It's a lucky Friday because there's poetry in the air. Greetings, everyone. Leave your links in the comments below, and I will round up at various points during the day! (Because of spam problems, I have to approve the comments before they're published. So, don't worry if you don't see yours crop up right away. It's comin'.)
First up is Little Willow, with "King of Griefs" from Sara Lewis Holmes' novel, The Rapunzel Letters. (It's high time I read that one!)
By the way, Sara L.H. joined the blogosphere recently. Stop by and say howdy. Chiming in on Poetry Friday, she shares a poem by Beverly McLoughland, a friend who "doesn't have a blog, a web site or a wikipedia entry. She prefers to focus on her writing, the very act of writing, and not at all on the publicity surrounding it." Welcome, Sara!
Summer weather inspired Kelly Fineman's original haiku. Check it out, and hum Martha Reeves & the Vandellas' "Heat Wave" as you head over.
A Wrung Sponge considers Rilke's Book of Hours, after hearing about it in a sermon.
Elaine M. goes poetic at two blogs. She reports, "At Wild Rose Reader I have two poems entitled "Bed in Summer." One was written by Robert Louis Stevenson--the other by me...many years ago. At Blue Rose Girls I'm going with nostalgia and a poem by Geraldine Connolly entitled "The Summer I Was Sixteen."
You'll find a bouquet of flower poems at The Miss Rumphius Effect: daisies, sunflowers, bluebells.
Scholar's Blog celebrates the birthday of John Clare and tells us a bit about his life. "Clare ...may be the poorest person to ever become a major writer in English literature."
Here's a book we all need: Sylvia Vardell's Poetry People: A Practical Guide to Children's Poets. Sylvia says, "This new book provides a comprehensive introduction to more than 60 contemporary poets writing for young people, from Arnold Adoff to Douglas Florian to J. Patrick Lewis to Naomi Shihab Nye to Gary Soto to Janet Wong, and many more."
Over at Becky's Book Reviews, you'll find a tribute to a mentor in the form of a poem by Judith Viorst.
Saints and Spinners has something cool: Carl Sandburg's "Arithmetic" and a link to a film of the same.
7 Imp's Eisha offers a haiku by Basho as she gets ready to leave Cambridge. (Eisha, don't forget Cavafy: "As you set out for Ithaka / hope your road is a long one, / full of adventure, full of discovery...")
Author Sam Riddleburger joins the fray with "kid poetry that won [the] Instant Poetry Contest at yesterday's school appearance." Sam says it's revolting (and he's right), but it's really funny.
Charlotte's Library looks at the anthology Talking Like Rain (great baby shower gift, by the way), which includes Joan Aiken's "John's Song."
Light verse and a very sad sonnet pop up in the fields at Farm School.
Karen Edmisten posts some advice on learning to read, by way of Jane Yolen's poem "Read to Me."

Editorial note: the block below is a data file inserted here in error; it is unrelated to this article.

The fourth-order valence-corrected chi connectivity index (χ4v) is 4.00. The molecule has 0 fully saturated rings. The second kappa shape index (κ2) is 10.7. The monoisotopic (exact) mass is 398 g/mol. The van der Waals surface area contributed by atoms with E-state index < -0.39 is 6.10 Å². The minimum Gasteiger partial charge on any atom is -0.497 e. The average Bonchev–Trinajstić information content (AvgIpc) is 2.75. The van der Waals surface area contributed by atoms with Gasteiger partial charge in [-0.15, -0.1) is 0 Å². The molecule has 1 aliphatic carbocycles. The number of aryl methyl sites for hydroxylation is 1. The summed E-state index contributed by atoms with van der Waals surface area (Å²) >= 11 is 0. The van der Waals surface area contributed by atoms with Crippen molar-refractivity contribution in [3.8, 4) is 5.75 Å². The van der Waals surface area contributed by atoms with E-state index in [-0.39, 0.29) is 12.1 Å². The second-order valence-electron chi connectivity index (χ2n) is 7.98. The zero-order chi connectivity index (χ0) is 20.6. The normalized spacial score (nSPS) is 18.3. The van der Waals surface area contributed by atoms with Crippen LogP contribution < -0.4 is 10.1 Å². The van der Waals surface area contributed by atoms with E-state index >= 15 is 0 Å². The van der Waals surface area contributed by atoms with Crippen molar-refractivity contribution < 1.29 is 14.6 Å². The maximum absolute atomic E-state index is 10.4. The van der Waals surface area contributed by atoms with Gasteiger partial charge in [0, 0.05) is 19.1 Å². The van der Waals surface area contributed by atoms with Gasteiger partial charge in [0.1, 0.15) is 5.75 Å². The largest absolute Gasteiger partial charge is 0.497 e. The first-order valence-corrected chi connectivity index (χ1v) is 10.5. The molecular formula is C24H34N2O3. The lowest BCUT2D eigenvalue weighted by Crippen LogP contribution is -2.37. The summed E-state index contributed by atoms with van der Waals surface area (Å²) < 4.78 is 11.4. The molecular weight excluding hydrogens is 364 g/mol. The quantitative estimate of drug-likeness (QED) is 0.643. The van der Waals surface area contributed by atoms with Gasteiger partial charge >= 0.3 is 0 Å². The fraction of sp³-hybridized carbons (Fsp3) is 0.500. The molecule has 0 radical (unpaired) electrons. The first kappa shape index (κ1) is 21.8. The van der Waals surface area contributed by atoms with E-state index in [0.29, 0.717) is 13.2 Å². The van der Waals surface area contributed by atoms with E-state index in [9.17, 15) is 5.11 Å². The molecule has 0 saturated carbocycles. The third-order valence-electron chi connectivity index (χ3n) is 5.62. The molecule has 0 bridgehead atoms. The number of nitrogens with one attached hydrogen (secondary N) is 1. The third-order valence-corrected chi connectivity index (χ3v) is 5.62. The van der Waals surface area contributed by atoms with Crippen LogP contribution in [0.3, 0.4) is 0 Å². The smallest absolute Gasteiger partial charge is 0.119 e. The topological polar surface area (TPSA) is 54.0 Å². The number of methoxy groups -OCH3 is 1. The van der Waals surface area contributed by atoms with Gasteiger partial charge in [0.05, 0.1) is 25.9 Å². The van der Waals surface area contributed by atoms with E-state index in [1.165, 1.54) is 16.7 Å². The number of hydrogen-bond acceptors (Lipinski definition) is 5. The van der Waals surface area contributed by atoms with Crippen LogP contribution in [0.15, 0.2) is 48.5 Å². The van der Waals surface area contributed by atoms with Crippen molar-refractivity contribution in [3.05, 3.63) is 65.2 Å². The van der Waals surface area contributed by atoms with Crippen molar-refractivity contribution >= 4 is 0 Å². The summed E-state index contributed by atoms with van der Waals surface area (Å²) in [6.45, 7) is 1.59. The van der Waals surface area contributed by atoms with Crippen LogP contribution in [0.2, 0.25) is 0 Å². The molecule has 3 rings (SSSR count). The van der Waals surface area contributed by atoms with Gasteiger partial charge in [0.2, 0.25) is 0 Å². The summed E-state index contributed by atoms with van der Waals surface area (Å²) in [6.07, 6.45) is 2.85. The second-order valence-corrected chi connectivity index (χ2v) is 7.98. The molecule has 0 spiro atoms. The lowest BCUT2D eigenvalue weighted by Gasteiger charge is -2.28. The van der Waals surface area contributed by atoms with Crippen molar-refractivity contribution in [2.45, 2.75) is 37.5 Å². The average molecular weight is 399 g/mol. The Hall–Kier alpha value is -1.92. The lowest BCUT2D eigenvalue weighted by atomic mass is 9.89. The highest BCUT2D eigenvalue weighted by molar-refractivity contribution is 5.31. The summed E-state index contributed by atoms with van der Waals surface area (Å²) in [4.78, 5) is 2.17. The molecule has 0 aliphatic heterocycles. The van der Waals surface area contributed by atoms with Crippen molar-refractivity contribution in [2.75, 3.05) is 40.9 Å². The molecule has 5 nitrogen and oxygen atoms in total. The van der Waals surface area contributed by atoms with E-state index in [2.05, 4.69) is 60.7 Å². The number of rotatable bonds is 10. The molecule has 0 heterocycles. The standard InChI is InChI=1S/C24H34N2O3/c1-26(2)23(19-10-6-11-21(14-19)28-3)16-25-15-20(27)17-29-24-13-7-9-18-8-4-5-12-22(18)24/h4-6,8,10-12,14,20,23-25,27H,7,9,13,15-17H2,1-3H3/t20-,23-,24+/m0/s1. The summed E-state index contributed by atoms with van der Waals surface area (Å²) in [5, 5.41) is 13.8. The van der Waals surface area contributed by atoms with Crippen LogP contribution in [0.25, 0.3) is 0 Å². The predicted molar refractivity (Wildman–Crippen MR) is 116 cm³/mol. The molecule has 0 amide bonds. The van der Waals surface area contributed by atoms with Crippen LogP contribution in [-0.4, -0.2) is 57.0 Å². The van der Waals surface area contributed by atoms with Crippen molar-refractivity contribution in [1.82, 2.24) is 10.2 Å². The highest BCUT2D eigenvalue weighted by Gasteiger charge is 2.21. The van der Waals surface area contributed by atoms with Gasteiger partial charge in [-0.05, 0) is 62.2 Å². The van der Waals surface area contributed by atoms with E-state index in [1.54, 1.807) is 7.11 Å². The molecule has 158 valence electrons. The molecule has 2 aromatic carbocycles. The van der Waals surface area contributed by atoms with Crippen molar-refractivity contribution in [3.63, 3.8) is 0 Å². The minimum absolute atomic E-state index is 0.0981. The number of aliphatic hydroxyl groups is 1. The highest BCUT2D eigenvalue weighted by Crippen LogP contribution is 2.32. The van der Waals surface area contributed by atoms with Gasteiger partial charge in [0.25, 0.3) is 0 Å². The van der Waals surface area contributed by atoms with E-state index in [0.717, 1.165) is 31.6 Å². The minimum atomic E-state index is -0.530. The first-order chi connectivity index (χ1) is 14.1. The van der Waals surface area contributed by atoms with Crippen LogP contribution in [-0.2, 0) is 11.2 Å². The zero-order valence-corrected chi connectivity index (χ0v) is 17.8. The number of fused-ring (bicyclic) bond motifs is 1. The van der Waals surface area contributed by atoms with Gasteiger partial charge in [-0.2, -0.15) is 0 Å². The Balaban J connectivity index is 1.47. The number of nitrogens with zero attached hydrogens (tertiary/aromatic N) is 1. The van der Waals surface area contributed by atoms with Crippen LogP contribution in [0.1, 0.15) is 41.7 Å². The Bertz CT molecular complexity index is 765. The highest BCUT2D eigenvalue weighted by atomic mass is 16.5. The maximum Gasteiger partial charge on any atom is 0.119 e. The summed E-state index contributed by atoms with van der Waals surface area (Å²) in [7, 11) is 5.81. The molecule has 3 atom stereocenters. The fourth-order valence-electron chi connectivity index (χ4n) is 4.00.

You're going to love the summer poem at The Simple and the Ordinary. Three children wrote it!
The Book Mine Set puts a tanka challenge on the table. Head that away to see the details.
Is this list intriguing or what? Journey Woman says, "I'm in with Maxine Kumin, lost horses, woodchuck murders, and a little bit about Cowboy Poetry."
Knights, dragons, and A.A. Milne turn up at Pixiepalace today. Oh, and Legos, too.
Sarah (Miss Spitfire) Miller offers a poem from the Persian Middle Ages: Hafiz's "Startled by God."
W.H. Davies' "The Boy" is the poem of the day at Colleen Ryckert Cook's place.
"The Test Scores Are In," written by A Year of Reading's own Mary Lee, is a cause for celebration.
"Tell me not in mournful numbers, / Life is but an empty dream! / For the soul is dead that slumbers, / And things are not what they seem." That's from Longfellow's "A Psalm of Life," and you can read the whole poem at Hiraeth.
Reminding us that July 16th is Tell an Author You Care Day, MotherReader reviews Alison McGhee's Someday.
As someone who has tried to read Pablo Neruda in Spanish, I'm especially interested in World of Words' entry. She mentions a picture-book biography of the Chilean poet.
The Excelsior File remembers his radio days and broadcasts Big Poppa E's "The Wussy Boy Manifesto." "bar fight? pshaw! / you think you can take me, huh? / just because i like poetry / better than sports illustrated?"
A history of Britain, rendered in iambic tetrameter, is well worth reading, says The Old Coot.
A big welcome goes to Ipsa Dixit, "a tasteful stream of consciousness about opera, home education, knitting, environmental paranoia, parenting, and vegetarian cookery... not necessarily in that order," who offers some Mary Oliver.
A most helpful guide to first graders' favorite books of poetry can be found at Creative Literacy. (Yay! I'm saving this one to use at the school where I volunteer.)
Finding Wonderland has a poem by W.S. Merwin about absence.